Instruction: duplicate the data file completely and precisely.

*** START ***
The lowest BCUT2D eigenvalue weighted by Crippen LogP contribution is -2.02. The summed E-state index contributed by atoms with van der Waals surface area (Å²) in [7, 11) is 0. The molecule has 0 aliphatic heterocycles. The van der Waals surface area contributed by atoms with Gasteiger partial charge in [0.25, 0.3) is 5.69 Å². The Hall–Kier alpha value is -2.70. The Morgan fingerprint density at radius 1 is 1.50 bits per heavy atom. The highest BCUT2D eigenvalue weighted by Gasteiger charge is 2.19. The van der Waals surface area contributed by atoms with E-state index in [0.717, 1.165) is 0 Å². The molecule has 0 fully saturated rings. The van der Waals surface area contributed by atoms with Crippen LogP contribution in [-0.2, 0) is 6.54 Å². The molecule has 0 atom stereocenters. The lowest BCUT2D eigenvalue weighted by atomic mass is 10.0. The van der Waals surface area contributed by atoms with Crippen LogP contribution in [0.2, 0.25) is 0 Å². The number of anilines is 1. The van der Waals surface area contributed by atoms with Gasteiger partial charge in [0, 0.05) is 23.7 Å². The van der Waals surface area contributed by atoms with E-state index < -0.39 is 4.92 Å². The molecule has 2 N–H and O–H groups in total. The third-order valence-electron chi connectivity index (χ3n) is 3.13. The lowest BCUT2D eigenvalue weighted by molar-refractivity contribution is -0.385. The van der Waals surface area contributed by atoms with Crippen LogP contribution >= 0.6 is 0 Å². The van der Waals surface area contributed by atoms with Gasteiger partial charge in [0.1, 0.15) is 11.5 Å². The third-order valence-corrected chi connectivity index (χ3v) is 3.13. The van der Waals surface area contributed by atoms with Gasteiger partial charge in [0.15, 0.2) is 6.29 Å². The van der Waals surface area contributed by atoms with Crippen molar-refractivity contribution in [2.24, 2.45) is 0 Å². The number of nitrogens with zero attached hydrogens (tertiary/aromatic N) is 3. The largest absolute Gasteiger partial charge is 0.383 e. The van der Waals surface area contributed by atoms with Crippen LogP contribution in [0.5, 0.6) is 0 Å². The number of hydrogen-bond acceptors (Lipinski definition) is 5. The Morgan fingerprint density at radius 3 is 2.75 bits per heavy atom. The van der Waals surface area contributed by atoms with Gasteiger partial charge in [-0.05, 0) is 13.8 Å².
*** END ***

The lowest BCUT2D eigenvalue weighted by Crippen LogP contribution is -2.02. The summed E-state index contributed by atoms with van der Waals surface area (Å²) in [7, 11) is 0. The molecule has 0 aliphatic heterocycles. The van der Waals surface area contributed by atoms with Gasteiger partial charge in [0.25, 0.3) is 5.69 Å². The Hall–Kier alpha value is -2.70. The Morgan fingerprint density at radius 1 is 1.50 bits per heavy atom. The highest BCUT2D eigenvalue weighted by Gasteiger charge is 2.19. The van der Waals surface area contributed by atoms with E-state index in [0.717, 1.165) is 0 Å². The molecule has 0 fully saturated rings. The van der Waals surface area contributed by atoms with Crippen LogP contribution in [-0.2, 0) is 6.54 Å². The molecule has 0 atom stereocenters. The lowest BCUT2D eigenvalue weighted by atomic mass is 10.0. The van der Waals surface area contributed by atoms with Crippen LogP contribution in [0.2, 0.25) is 0 Å². The number of anilines is 1. The van der Waals surface area contributed by atoms with Gasteiger partial charge in [0, 0.05) is 23.7 Å². The van der Waals surface area contributed by atoms with E-state index < -0.39 is 4.92 Å². The molecule has 2 N–H and O–H groups in total. The third-order valence-electron chi connectivity index (χ3n) is 3.13. The lowest BCUT2D eigenvalue weighted by molar-refractivity contribution is -0.385. The van der Waals surface area contributed by atoms with Crippen LogP contribution >= 0.6 is 0 Å². The van der Waals surface area contributed by atoms with Gasteiger partial charge in [0.1, 0.15) is 11.5 Å². The third-order valence-corrected chi connectivity index (χ3v) is 3.13. The van der Waals surface area contributed by atoms with Gasteiger partial charge in [0.15, 0.2) is 6.29 Å². The van der Waals surface area contributed by atoms with Crippen molar-refractivity contribution in [2.24, 2.45) is 0 Å². The number of nitrogens with zero attached hydrogens (tertiary/aromatic N) is 3. The largest absolute Gasteiger partial charge is 0.383 e. The van der Waals surface area contributed by atoms with Crippen LogP contribution in [0.5, 0.6) is 0 Å². The number of hydrogen-bond acceptors (Lipinski definition) is 5. The Morgan fingerprint density at radius 3 is 2.75 bits per heavy atom. The van der Waals surface area contributed by atoms with Gasteiger partial charge in [-0.05, 0) is 13.8 Å².